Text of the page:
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‘Tis better to have bet and lost than never to have bet…

I cherish wagering like nothing else, so eventually I’ll recognize the beautiful truth in that paraphrase. But it’ll take some time. For now, I just feel like a loser. And a sucker. And all I recognize is that the stinkin’ Capitals folded like a stinkin’ blanket. Again. And cost me $500.

All Washington had to do was win the Stanley Cup.

Let’s digress. To March 1, when hope was born.

That’s when general manager David Poile engineered that reckless, Armageddon-is-coming trade with the Boston Bruins: Jim “The Kid” Carey for Bill “The Dad” Ranford, Adam “The Granddad” Oates, and Rick “The Great-Granddad” Tocchet.

Poile’s recklessness made more sense back in late February: The Caps were seven games under .500 and on the bubble to even make the playoffs, this after 15 straight postseason appearances. And what had happened to Carey? Only last season the netminder was tabbed as the franchise’s savior. But over the first half of this season Carey showed himself less capable of making a save than Marshall Applewhite. Even so, playing ability aside, Carey remained the lone marketable quantity on the Caps’ roster, and shipping him north seemed foolish, especially with so many MCI Center seats still to fill.

“David Poile, you know-nothing!” I and my know-nothing hockey brothers inside the Beltway howled.

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Our howls didn’t last long. The Caps started whupping people. First the Islanders. Then Calgary, with Oates getting the game-winner. Then Colorado. That Rockies game, in which the newcomers skated around and through the defending Stanley Cup champs and current Western Conference leaders, 6-3, left me completely sold on Poile’s genius. What had been a soft, slow bunch in blue-and-gold could suddenly hit like the Hansen Brothers and score like the Gallagher brothers.

And when Carey, in his Boston debut, got yanked less than a period into his Bruins career, we local dumbasses changed our tune to, “Poile, you the man!” Maybe he wouldn’t be fired after all. Coach Jim Schoenfield, in that same post-trade daze, showed incredible chutzpah, and not much foresight, by blasting all those fans who would be “jumping on the bandwagon” in the days and weeks to come. I was already on it.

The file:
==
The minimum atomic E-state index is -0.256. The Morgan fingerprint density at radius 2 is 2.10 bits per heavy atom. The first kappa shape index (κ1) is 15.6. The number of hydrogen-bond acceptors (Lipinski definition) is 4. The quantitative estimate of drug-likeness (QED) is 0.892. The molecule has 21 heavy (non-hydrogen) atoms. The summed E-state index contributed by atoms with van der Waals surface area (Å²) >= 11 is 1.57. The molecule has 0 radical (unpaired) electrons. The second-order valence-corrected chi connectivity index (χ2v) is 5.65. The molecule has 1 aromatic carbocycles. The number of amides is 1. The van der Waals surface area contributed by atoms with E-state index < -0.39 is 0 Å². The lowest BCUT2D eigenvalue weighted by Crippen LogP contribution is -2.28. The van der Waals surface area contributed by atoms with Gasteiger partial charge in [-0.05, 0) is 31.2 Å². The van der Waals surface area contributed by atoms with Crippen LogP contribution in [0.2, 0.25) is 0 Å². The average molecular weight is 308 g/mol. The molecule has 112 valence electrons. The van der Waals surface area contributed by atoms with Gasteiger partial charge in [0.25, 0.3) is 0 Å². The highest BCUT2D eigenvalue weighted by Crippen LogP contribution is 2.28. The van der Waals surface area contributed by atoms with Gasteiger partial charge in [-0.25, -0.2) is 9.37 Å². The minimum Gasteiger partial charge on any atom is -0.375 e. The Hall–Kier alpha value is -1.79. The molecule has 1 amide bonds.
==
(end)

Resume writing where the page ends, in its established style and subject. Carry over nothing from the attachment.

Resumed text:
As luck would have it, I ventured to Las Vegas the weekend after the big trade, right at the beginning of what I assured myself would someday be viewed as the most incredible turnaround in the history of hockey. Never mind merely making the playoffs, I was thinking: These rebuilt, reborn Caps were the team to beat come the second season.

So imagine my shock/glee when I discovered that the sports book at the Riviera offered 50-1 odds on Washington’s Stanley Cup chances. FIFTY TO ONE! I wouldn’t wager against the Caps for even money, and I could get crazy odds like that?

I felt as if I’d stumbled onto a gold mine. “Guess they didn’t hear about the turnaround yet,” I giggled as I ran to the betting window to place a $10 futures bet. “Suckers!” I sneered as I contemplated how to spend the money that would be coming my way just as soon as Messrs. Ranford, Oates, and Tocchet skated away with the Stanley Cup. As they surely would. I even tried convincing my traveling companions to get a piece of the action, the way a guy on Wall Street would have whispered, “Buy Microsoft” about 15 years ago. None of my buddies bit.

On Sunday, March 9, 1997, I made that wager. And that’s when everything went south. On the ninth day after the big trade, the Caps’ turnaround turned around. You can look it up: The Flyers pounded the Caps 5-0 that afternoon.

Because of my bet, and only because of the bet, I followed the Caps’ progress for the rest of the season. But the Flyers’ rout snapped me back into reality, and reminded me that, as much as I’d like $500, I don’t even like the Capitals anymore. And I remembered why I fell away as a fan: Sure as Valium, this team will only bring you down. Usually, the collapse comes early in the playoffs; this year it climaxed Saturday night, when the Caps were finally eliminated from playoff contention. The way the NHL is currently structured, missing the playoffs is like getting hit by a comet, but the Capitals brain trust pulled it off.

The last game that mattered, fittingly enough, came against the Islanders. Just as in the old days. I’d written off my chances of taking any of the casino’s money long before that. Even so, I listened to the Caps’ meaningless final game—on the road against Buffalo—on the radio. I hoped to hear Poile beg for his job, and he obliged. Injuries, and not administrative errors, were to blame for the playoff streak’s end, said the general manager.

“I know we’re a much better club than we showed,” Poile whined. “I don’t think we need to make a lot of changes.”

Translation: Don’t fire my ass, Abe! Please don’t fire my ass!

To which I and my fellow know-nothings say: Fire his ass, Abe! Please fire his ass!

Poile staked his reputation (and job security) on that deal with Boston, and at season’s end the team was seven games under .500, just as it was with Carey in the net. All because of Poile, instead of a loser team with a marketable young goalie, Pollin’s stuck with a loser team with three has-been geezers.

And all because of Poile, I’m stuck with a worthless piece of paper from Vegas. I bet the Riviera wouldn’t give me 50-1 that Poile will still be with the Caps when the new arena opens. Now, those are odds worth taking.—Dave McKenna